In the past year as part of the response to the COVID 19 pandemic, the Government of Kenya is implementing non-health interventions to mitigate the socioeconomic impacts of the pandemic. These included reduction in individual income tax and value-added tax rates [25]. The response also necessitated involvement of other sectors such as the Ministry of Interior for enforcement of the public health measures to prevent COVID 19 and Ministry of education to implement school health surveillance and programs.
Faith-Based Organizations (FBOs) have promoted a holistic approach to health by highlighting physical and spiritual wellbeing [26]. They ride on the existing institutional and community structures, links, large audiences and influence. Moreover, they provide context-embedded health responses which resonate with communities’ values and beliefs. They also serve the needy through their work ethics, community mobilization and ability to identify beneficiaries of health interventions. Among the highest-profile faith-based MSA successes is the President's Emergency Plan for AIDS Relief (PEPFAR), established in 2003 by President Bush's and continued under President Obama's administration. PEPFAR has drawn on the human and material resources of faith-based and community organizations that recorded over 250 million prevention outreach encounters during the Bush years. Under President Obama, it was part of the larger U.S. Global Health Initiative, established in 2009. This exemplifies the promise of faith-based initiatives as part of multisector, coordinated global health efforts [27].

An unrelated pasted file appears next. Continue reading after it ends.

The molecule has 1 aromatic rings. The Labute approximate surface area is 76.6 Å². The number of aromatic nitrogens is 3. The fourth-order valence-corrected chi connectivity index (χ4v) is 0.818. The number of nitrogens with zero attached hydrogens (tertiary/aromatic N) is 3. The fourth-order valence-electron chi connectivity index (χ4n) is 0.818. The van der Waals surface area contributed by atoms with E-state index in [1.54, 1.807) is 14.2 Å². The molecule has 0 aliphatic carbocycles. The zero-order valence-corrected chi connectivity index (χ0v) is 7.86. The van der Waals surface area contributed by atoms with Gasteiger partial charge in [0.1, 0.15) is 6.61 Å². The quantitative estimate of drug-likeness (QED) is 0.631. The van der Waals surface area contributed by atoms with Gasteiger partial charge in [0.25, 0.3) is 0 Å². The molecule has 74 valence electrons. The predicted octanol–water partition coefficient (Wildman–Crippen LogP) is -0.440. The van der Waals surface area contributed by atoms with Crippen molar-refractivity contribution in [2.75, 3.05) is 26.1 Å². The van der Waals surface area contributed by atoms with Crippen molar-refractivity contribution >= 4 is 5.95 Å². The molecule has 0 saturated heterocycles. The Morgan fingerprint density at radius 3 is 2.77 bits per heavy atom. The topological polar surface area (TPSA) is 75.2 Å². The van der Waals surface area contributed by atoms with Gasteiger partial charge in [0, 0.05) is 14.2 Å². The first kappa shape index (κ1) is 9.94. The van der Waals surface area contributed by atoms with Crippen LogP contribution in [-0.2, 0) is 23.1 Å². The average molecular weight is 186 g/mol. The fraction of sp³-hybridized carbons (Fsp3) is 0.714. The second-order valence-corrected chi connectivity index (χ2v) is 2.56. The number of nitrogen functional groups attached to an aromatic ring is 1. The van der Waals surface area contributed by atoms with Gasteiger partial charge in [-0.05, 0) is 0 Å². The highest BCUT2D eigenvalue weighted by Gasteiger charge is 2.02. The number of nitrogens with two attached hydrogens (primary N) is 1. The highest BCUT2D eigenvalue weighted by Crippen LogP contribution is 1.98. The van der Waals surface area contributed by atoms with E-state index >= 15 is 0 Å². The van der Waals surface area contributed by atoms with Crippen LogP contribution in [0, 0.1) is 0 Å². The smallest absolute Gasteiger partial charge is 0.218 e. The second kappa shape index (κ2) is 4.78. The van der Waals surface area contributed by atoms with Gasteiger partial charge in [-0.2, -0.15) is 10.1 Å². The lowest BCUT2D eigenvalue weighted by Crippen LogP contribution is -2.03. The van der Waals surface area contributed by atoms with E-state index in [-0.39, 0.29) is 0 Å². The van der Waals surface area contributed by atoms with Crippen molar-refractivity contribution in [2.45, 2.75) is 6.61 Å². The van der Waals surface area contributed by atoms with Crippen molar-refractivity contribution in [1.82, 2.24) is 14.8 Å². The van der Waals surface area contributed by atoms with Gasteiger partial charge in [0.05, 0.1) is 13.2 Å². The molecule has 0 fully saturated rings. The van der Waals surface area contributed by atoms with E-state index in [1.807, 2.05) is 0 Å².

The United Nations Sustainable Development Goal (SDG) 17 recognizes the role of partnerships in addressing sustainability issues [28]. NGOs contribute and enhance health care services through collaboration with other non-state actors and government [29]. They represent the ‘voice of the people’ at local, national and international levels [30]. They are represented in policy formulation and can also be part of monitoring activities thereby making governments accountable for not performing well at the community level [31]. One instance in which, NGOs have participated in health policy formulation is during the creation and implementation of the WHO Framework Convention on Tobacco Control (FCTC) [32].